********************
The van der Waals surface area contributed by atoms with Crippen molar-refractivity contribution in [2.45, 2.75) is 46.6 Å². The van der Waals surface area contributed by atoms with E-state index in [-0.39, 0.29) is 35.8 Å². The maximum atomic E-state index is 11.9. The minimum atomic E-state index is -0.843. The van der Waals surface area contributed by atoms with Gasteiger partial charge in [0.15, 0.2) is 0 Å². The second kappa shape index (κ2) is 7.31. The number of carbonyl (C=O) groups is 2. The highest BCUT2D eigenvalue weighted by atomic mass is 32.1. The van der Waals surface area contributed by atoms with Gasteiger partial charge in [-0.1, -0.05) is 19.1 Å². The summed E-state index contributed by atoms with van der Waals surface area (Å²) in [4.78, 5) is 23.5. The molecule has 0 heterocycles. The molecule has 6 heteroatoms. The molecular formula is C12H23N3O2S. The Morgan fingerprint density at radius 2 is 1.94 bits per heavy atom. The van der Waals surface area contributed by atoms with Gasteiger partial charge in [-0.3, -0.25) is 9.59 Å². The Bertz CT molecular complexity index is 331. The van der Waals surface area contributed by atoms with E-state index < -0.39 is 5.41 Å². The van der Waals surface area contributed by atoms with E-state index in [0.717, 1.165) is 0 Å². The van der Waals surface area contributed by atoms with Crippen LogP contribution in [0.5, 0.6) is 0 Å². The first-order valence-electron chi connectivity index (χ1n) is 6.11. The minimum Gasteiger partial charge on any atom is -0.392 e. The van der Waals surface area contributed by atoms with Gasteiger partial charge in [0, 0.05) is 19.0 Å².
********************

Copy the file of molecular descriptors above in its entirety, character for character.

The van der Waals surface area contributed by atoms with Crippen molar-refractivity contribution in [2.45, 2.75) is 46.6 Å². The van der Waals surface area contributed by atoms with E-state index in [-0.39, 0.29) is 35.8 Å². The maximum atomic E-state index is 11.9. The minimum atomic E-state index is -0.843. The van der Waals surface area contributed by atoms with Gasteiger partial charge in [0.15, 0.2) is 0 Å². The second kappa shape index (κ2) is 7.31. The number of carbonyl (C=O) groups is 2. The highest BCUT2D eigenvalue weighted by atomic mass is 32.1. The van der Waals surface area contributed by atoms with Gasteiger partial charge in [-0.1, -0.05) is 19.1 Å². The summed E-state index contributed by atoms with van der Waals surface area (Å²) in [4.78, 5) is 23.5. The molecule has 0 heterocycles. The molecule has 6 heteroatoms. The molecular formula is C12H23N3O2S. The Morgan fingerprint density at radius 2 is 1.94 bits per heavy atom. The van der Waals surface area contributed by atoms with Gasteiger partial charge in [-0.3, -0.25) is 9.59 Å². The Bertz CT molecular complexity index is 331. The van der Waals surface area contributed by atoms with E-state index < -0.39 is 5.41 Å². The van der Waals surface area contributed by atoms with E-state index in [0.717, 1.165) is 0 Å². The van der Waals surface area contributed by atoms with Crippen LogP contribution in [0.5, 0.6) is 0 Å². The first-order valence-electron chi connectivity index (χ1n) is 6.11. The minimum Gasteiger partial charge on any atom is -0.392 e. The van der Waals surface area contributed by atoms with Gasteiger partial charge in [0, 0.05) is 19.0 Å².